Thursday 8th March 2018, 3:27pm
This weekend sees the launch of a major appeal to raise £100,000 to tackle erosion and restore footpaths on two of Scotland's favourite Munros.
With hundreds of thousands of people enjoying walking and climbing in Scotland’s mountains every year, campaigners hope to hit their target over the next eight months by encouraging the nation’s hillwalkers to donate small – whether that be the value of a new pair of hiking socks or a new bobble hat.
Mountaineering Scotland and the Outdoor Access Trust for Scotland (OATS) are jointly leading the Scottish part of this UK-wide campaign which will support one project in each of Scotland’s two National Parks. ‘Mend Our Mountains’ will enable vital path work to restore the ascent routes and surrounding habitat on Ben Vane in the Trossachs and Beinn a Ghlo in the southern Cairngorms.
The path up Carn Liath, the most accessible of Beinn a Ghlo's summits, has long been a highly visible scar upon a hillside which has a high nature conservation value, and is a prominent eyesore even from the A9, one of Scotland's main transport arteries linking the Central Belt with Inverness and beyond.
Ben Vane remains a popular mountain in the Arrochar Alps west of Loch Lomond, despite a badly eroded summit path which is peatbog in its lower section and higher up turns into a loose, stony streambed under heavy rain or a rubble chute in the dry.
With increasing demand for access to Scotland’s hills and mountains coinciding with pressure upon public funding for countryside services and access maintenance in many areas, there is a growing need for hill goers to contribute towards repairs and improvements to safeguard mountain access for themselves and future generations, especially in well-loved and well-used locations.
David Gibson, Chief Executive Officer of Mountaineering Scotland, said: “More and more people are taking to the hills, enjoying our wonderful landscapes and the health and wellbeing benefits hillwalking brings, but increased use has an impact on the mountains.
“Path building and restoration projects on more popular routes such as Ben Vane and Beinn a’Ghlo aren’t aimed at making life easier for walkers: these are important conservation projects which will prevent further erosion and help to protect the hills for future generations.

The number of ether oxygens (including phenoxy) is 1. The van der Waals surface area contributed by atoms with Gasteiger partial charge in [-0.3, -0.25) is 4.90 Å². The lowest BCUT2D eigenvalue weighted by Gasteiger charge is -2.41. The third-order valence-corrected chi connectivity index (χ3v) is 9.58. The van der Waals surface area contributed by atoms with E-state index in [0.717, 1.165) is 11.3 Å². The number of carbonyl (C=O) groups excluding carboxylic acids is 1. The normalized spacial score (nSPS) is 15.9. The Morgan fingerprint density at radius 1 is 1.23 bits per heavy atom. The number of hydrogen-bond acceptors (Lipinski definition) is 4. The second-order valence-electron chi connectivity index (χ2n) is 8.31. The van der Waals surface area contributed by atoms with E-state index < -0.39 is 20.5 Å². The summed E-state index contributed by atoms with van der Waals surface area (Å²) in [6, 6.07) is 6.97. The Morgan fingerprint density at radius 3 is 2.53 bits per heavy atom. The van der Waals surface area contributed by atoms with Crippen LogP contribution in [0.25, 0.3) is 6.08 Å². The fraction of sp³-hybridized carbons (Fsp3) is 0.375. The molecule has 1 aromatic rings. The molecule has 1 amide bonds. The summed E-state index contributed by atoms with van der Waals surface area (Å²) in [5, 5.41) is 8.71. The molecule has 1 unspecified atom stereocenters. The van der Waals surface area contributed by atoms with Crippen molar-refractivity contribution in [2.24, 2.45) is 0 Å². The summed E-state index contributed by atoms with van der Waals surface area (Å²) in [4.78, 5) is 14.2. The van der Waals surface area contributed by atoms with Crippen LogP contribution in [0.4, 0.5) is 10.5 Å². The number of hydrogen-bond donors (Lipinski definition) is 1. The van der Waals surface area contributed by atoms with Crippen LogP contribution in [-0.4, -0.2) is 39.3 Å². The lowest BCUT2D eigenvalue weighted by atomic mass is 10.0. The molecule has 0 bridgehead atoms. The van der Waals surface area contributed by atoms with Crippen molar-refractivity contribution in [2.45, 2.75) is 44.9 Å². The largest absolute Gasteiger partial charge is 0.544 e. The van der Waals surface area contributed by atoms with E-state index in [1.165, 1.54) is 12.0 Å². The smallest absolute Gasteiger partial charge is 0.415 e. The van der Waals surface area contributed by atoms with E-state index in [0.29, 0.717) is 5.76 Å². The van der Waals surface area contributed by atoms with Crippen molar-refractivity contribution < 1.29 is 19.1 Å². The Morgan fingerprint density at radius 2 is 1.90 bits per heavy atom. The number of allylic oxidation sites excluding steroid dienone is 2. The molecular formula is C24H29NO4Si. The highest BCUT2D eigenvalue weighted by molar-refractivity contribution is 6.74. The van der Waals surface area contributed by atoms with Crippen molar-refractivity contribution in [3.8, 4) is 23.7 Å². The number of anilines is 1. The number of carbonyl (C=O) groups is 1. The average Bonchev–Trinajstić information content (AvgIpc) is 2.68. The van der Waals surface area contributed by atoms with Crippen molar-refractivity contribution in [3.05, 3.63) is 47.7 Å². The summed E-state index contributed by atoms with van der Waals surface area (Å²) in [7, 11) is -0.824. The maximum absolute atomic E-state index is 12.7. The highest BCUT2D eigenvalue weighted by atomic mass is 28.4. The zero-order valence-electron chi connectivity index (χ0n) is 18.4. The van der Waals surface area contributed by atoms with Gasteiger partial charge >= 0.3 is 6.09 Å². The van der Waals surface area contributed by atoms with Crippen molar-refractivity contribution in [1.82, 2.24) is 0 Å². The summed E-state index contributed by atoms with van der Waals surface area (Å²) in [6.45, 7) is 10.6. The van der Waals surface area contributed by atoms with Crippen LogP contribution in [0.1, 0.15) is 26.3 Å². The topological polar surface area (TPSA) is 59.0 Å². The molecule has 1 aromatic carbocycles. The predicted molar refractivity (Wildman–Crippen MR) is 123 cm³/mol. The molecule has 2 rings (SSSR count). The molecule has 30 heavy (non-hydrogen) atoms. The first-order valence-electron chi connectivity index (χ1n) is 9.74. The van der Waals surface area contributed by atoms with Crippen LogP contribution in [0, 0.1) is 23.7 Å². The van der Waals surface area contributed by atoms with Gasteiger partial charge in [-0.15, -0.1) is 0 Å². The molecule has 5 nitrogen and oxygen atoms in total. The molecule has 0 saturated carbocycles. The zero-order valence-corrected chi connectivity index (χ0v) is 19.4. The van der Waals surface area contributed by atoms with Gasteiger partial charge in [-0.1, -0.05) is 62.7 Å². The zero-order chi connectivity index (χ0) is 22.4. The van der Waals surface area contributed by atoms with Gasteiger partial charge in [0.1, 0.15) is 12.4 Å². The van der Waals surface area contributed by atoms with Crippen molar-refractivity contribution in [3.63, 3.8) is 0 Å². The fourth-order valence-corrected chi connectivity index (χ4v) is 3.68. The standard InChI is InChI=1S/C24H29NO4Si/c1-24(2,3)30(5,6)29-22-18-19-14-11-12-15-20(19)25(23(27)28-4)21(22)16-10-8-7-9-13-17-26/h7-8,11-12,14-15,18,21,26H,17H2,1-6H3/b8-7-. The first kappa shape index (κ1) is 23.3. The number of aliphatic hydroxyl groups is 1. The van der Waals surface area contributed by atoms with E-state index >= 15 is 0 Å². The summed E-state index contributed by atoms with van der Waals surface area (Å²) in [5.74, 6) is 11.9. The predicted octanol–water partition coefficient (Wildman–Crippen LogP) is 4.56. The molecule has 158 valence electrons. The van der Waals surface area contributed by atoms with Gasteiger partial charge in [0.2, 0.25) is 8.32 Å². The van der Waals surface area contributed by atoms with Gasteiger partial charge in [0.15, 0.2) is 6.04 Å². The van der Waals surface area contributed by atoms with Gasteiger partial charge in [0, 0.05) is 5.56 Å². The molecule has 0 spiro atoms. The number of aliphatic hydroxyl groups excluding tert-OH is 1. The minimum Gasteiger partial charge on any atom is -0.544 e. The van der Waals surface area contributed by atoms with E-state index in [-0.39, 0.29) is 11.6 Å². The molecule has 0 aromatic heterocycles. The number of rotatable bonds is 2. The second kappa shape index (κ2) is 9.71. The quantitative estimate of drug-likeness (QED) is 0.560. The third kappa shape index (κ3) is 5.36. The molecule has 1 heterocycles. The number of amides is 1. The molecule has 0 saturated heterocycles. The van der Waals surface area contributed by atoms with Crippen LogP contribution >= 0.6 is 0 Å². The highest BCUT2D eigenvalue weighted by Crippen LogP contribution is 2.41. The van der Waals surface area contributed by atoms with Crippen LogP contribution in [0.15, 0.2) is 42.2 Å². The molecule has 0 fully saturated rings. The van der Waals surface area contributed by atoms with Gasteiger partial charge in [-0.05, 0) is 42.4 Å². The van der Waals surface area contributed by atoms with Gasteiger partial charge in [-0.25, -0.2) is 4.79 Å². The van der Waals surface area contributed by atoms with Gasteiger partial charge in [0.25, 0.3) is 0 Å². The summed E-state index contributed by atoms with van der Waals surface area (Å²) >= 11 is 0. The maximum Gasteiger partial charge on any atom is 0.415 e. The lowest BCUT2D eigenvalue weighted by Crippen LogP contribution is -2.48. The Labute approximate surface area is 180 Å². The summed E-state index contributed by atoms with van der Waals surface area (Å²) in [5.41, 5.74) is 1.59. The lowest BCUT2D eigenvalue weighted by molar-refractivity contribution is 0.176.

“Hillwalking isn’t necessarily an expensive activity and many people want to find ways to put something back into the mountains. We’re not asking for great amounts. If everyone gave just a little we’d be able to reach that £100,000 target to complete this vital work.”
Dougie Baird, CEO of OATS, said: “The combination of Scotland’s cold, wet windy weather, steep hillsides, friable soil and fragile vegetation cover makes the upland areas particularly susceptible to erosion from even a relatively small number of users. Intervention is necessary to ensure that continued access to these areas is not at the expense of the habitat and landscape which makes them special and attractive places to visit. But maintaining these routes takes money and so we are asking people to dig deep and support the Mend our Mountains campaign.”
Scotland's biggest online community of walkers, Walkhighlands, is backing the appeal too. Co-founder Paul Webster said “The eroded routes up both Beinn a’ Ghlo and Ben Vane need urgent repairs to heal the scars on the mountain. We hope all hillwalkers will help by contributing what they can to help this vital work which will prevent future damage.”
Donations to the campaign so far have ranged from a four-figure sum from a widower whose wife was a dedicated hillwalker to contributions from among Scotland’s many mountaineering clubs.
Mountaineering Scotland members have been mobilising their friends, family and work colleagues to get involved. One teacher from a school in Musselburgh with a historic connection to Beinn a Ghlo and a strong tradition of hillwalking and wilderness activities is planning a range of fundraising events, including taking his pupils on a walk up the Cairngorm peak.
‘Mend Our Mountains: Make One Million’ is a UK-wide campaign coordinated by the British Mountaineering Council south of the Border, with the ambitious aim of raising £1 million for path projects across England, Wales and Scotland by October 2018.
The path up Carn Liath on Beinn a Ghlo - visible from the A9
A closer view of the badly braided and eroded path
Higher up Ben Vane the path is a rubble-chute